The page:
There is probably a rather simple reason why Winston Churchill would remember a song he heard in the Bahamas in 1932. And even more interestingly, to be heard singing it when he left. It all has to do with association. The meaning behind the song would have resonated with him.
Winston Churchill visited Nassau twice that we know of. Then former chancellor of the British exchequer, Churchill came to Nassau in 1932, and again, almost thirty-years later, in 1961 as a former prime minister. The Bahamas helped the former prime minister of Great Britain, recover his strength after being hit by an automobile, while visiting America, in 1931. Recuperating in Nassau, apparently left a big impression on the man, now widely acclaimed to be greatest Briton who has ever lived.
While recuperating in Nassau, Churchill would have savoured native Bahamian food, had carefully measured doses of Bahamian hospitality, and undoubtedly, as it appears be exposed to the heart pounding, leg shaking, joy bringing flavour that is Bahamian music.
Who knows, very possibly, part of Churchill’s recuperation regime, was long leisurely rides around Nassau while smoking his favourite cigar. Any island tours would have included a ride, through the then native negro area of Grants Town.
By 1932, one native Bahamian song, in particular, became both a local and international hit. It appears that the true meaning of the words and melody caught the ear of the great man. Other than the very easy to dance to beat of the song, there was probably another important reason why the tune resonated with Churchill, its words remaining with him.
“Mama Don’t Want No Rice, No Peas, No Cocoanut Oil”
‘Mama don’t want no rice…’ was being played everywhere in the 1930s. The song originated during the rationing of food, in the Bahamas, during World War I. Many do not realise the sacrifices Britain’s West Indian colonies made to help, what was then, the Mother Country, win her European war with Germany. In fact, England’s war was the Empire’s war, and the Bahamas was most certainly then part of the Empire.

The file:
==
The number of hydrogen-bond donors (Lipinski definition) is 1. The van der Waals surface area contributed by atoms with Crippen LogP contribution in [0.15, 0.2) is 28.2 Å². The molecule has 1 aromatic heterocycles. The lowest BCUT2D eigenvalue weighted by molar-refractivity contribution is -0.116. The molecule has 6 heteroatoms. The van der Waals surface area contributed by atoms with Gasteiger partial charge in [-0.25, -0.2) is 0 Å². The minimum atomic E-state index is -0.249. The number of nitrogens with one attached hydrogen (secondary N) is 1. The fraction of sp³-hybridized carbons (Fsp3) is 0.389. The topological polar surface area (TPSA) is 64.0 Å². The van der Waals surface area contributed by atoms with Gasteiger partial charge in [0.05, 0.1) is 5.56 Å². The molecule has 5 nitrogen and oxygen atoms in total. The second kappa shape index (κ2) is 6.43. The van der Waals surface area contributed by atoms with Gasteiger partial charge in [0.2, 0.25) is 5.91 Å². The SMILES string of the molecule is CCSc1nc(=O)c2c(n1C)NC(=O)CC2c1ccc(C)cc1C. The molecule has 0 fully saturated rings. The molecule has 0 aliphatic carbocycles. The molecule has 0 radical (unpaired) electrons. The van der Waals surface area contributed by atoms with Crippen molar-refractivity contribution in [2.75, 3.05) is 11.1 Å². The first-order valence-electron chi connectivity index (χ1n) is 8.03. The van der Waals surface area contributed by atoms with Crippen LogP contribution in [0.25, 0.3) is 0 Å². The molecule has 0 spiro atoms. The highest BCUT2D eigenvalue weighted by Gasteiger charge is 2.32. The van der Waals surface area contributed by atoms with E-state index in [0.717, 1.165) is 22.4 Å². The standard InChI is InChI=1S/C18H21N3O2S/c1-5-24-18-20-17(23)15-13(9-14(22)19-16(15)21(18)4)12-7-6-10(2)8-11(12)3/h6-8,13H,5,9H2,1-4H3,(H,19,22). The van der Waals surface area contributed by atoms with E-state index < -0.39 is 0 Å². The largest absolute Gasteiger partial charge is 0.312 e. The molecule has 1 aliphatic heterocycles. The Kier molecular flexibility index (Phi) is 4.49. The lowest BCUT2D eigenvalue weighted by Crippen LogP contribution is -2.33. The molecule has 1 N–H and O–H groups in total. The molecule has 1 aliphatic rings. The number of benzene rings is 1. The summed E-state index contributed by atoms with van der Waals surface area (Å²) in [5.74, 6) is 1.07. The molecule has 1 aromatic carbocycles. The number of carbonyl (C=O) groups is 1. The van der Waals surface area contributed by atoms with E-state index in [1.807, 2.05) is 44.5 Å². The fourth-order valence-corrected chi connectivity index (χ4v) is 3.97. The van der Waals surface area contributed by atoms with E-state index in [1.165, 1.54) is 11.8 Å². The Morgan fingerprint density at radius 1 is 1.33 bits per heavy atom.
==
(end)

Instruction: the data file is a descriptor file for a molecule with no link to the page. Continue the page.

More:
If Churchill was made privy to the origins of the song, which he most certainly was during his two week stay in Nassau, the underlying story of rationing, war and sacrifice, must has resonated with him. Certainly, it resonated to the point where he remembered the words and kept them to him, long after he left the land first founded in the New World, and the island nation which had the second oldest Parliament established under the Westminster system.
It is not far fetched to think that as Winston Churchill wrote the now famous “We will fight on the beaches” speech, that the last few words may have been inspired by his two weeks in Nassau, The Bahamas— the New World
“…and if, which I do not for a moment believe, this island or a large part of it were subjugated and starving, then our Empire beyond the seas, armed and guarded by the British Fleet, would carry on the struggle, until, in God’s good time, the New World, with all its power and might, steps forth to the rescue and the liberation of the old.”
Part of the We Will Fight On The Beaches Speech by Winston Churchill
(The Windsor Star, Wednesday, September 3, 1943)
With no copyright laws, and no one to tell of its origins, some tried to lay claim to having written it.
L. Wolfe Gilbert is attributed to being the first to write down the lyrics. These songs were undoubtedly heard somewhere in the negro areas of Grants Town, or in the markets where impoverished negroes hawked their wares, in Nassau.
(Brooklyn Eagle, Wednesday, 13 October 1937)
December 1931 – Churchill To Recuperate In The Bahamas
(The Star Tribune, Thursday, 31 December 1931)
1961 – Winston Churchill Arrives in Bahamas Onboard Yacht Owned By Aristotle Onassis
(The Mercury, Friday, 07 April, 1961)
1942 – Churchill Sings The Music of The Bahamas in New York
“Mr Churchill visited Nassau in 1932 leaving a host of legends which are still recounted. The professor of a hearty, if erratic baritone, the British statesman, as are all visitors to Nassau, was a generous patron of the dusky troubadours who sing folk songs, calypso music, and the haunting old melodies of these islands.”
(The Baltimore Sun, Sunday, June 7, 1942)
23 January, 1932 – Churchill Leaves Bahamas for New York
(The Ottawa Citizen, Saturday, 23 January 1932)
1958 – Randolph Churchill, son of Winston Churchill Has A Bad Day in Nassau
(The Des Moines Register, Saturday, 22 February, 1958)
1965 – Lady Churchill Back In London Spending A Month In The Bahamas After The Death Of Winston Churchill
After the death of Winston Churchill on 24 January 1965, Lady Churchill sought time for herself, in the Bahamas.